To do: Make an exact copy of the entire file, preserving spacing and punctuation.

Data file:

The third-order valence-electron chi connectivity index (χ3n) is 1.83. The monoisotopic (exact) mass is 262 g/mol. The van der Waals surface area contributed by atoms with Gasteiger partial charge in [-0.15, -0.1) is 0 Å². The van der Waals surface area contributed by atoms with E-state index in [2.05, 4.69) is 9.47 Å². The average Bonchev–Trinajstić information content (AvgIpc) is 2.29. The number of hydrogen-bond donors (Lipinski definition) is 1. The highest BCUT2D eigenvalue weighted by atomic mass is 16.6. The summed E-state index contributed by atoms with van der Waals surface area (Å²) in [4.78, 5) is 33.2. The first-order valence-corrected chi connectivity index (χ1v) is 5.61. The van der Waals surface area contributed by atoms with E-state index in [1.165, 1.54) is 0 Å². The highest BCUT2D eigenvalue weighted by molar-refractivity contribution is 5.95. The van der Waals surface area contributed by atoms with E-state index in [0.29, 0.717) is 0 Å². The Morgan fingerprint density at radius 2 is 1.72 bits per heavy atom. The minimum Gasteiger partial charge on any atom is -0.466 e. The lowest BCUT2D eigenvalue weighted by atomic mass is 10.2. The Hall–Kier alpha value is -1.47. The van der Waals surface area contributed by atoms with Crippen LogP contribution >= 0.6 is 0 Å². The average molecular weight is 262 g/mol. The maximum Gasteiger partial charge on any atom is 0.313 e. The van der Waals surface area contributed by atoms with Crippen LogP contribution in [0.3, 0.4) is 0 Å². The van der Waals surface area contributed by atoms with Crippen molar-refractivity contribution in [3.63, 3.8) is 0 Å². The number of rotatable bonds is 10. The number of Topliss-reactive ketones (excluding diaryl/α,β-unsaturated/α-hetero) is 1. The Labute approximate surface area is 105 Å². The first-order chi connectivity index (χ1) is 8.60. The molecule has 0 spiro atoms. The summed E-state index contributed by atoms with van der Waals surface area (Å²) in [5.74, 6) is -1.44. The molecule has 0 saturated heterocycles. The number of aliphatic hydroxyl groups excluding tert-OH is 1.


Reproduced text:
The third-order valence-electron chi connectivity index (χ3n) is 1.83. The monoisotopic (exact) mass is 262 g/mol. The van der Waals surface area contributed by atoms with Gasteiger partial charge in [-0.15, -0.1) is 0 Å². The van der Waals surface area contributed by atoms with E-state index in [2.05, 4.69) is 9.47 Å². The average Bonchev–Trinajstić information content (AvgIpc) is 2.29. The number of hydrogen-bond donors (Lipinski definition) is 1. The highest BCUT2D eigenvalue weighted by atomic mass is 16.6. The summed E-state index contributed by atoms with van der Waals surface area (Å²) in [4.78, 5) is 33.2. The first-order valence-corrected chi connectivity index (χ1v) is 5.61. The van der Waals surface area contributed by atoms with E-state index in [1.165, 1.54) is 0 Å². The highest BCUT2D eigenvalue weighted by molar-refractivity contribution is 5.95. The van der Waals surface area contributed by atoms with E-state index in [0.29, 0.717) is 0 Å². The Morgan fingerprint density at radius 2 is 1.72 bits per heavy atom. The minimum Gasteiger partial charge on any atom is -0.466 e. The lowest BCUT2D eigenvalue weighted by atomic mass is 10.2. The Hall–Kier alpha value is -1.47. The van der Waals surface area contributed by atoms with Crippen LogP contribution >= 0.6 is 0 Å². The average molecular weight is 262 g/mol. The maximum Gasteiger partial charge on any atom is 0.313 e. The van der Waals surface area contributed by atoms with Crippen LogP contribution in [0.3, 0.4) is 0 Å². The van der Waals surface area contributed by atoms with Crippen molar-refractivity contribution in [3.63, 3.8) is 0 Å². The number of rotatable bonds is 10. The number of Topliss-reactive ketones (excluding diaryl/α,β-unsaturated/α-hetero) is 1. The Labute approximate surface area is 105 Å². The first-order chi connectivity index (χ1) is 8.60. The molecule has 0 spiro atoms. The summed E-state index contributed by atoms with van der Waals surface area (Å²) in [5.74, 6) is -1.44. The molecule has 0 saturated heterocycles. The number of aliphatic hydroxyl groups excluding tert-OH is 1.